Consumer confidence builds as election approaches

February 26, 2015, 8:30 AM GMT+0

  • Economic optimism at highest level since last September

  • Six of eight consumer confidence measures increase this month

  • Proportion who think their household financial situations have worsened at lowest levels since YouGov started measuring it in 2009

  • However, only 10% of households say their finances have improved in past month

Source: YouGov/Cebr HEAT data, February 2015

Notes: Axis value of 96.9 represents the average YouGov/Cebr Consumer Confidence Index score since the data set began in 2007.100 represents a neutral score.

With less than two months to go until the general election, the latest YouGov/Cebr Consumer Confidence index finds that consumer confidence is building as pay growth outstrips inflation.

The research from YouGov’s Household Economic Activity Tracker shows that after a slow end to 2014 economic optimism has rebounded strongly and is at its highest level since last September. It now stands at 112.7, up from 111.3 in January and 109.7 in December.

Significantly, the proportion of consumers who think their household finances have worsened over the last month is at its lowest level since YouGov started measuring it in 2009. In February, 17% of thought their household finances had deteriorated over the previous 30 days, compared to 20% in January and 21% in December.

However, it is the case that consumers are becoming less pessimistic about their household finances rather than more optimistic. Only 10% of households say their finances have improved over the past month, while fully 90% feel it they have either not changed or got worse.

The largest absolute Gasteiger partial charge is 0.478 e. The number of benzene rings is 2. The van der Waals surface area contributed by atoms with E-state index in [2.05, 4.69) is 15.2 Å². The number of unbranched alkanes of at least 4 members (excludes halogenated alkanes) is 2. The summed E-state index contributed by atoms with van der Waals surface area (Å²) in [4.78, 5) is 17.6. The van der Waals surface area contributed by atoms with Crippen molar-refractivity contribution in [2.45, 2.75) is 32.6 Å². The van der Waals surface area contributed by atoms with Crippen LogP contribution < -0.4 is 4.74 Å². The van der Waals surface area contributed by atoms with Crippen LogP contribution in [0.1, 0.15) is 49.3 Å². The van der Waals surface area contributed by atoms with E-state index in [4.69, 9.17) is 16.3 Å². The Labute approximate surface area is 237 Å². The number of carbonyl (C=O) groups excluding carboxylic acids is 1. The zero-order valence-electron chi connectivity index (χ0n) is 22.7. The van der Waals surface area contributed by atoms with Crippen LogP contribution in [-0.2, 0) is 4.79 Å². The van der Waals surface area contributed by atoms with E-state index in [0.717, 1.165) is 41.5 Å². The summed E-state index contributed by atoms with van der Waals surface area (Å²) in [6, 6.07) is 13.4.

Source: YouGov/Cebr HEAT data, February 2015

Stephen Harmston, Head of YouGov Reports: ‘It has been a long time coming but it looks like falling prices and rising incomes have started to seep through to people’s wallets. While consumer confidence is increasing in the run up to the election and more households are now reporting an improvement in their finances, nine in ten still aren’t feeling the financial benefits of the recovery. This situation is likely to provide a key battleground for the parties over the next few months. While David Cameron will look on the overall increase in consumer confidence positively, it remains to be seen whether it will make enough of a difference on polling day.’

Charles Davis, Director at the Centre for Economics and Business Research: ‘Pay growth has been running ahead of inflation for a while now and this is only likely to continue as we expect inflation to dip into negative territory in March. Improving confidence and a reduction in the numbers who see their household finances worsening is a clear sign that more consumers are starting to feel the benefit of faster growth in the wider economy. However, there is still a sense of uncertainty around the election and the government – whatever its form – further deficit reduction strategy that will follow.’

Find out more information about the Household Economic Activity Tracker

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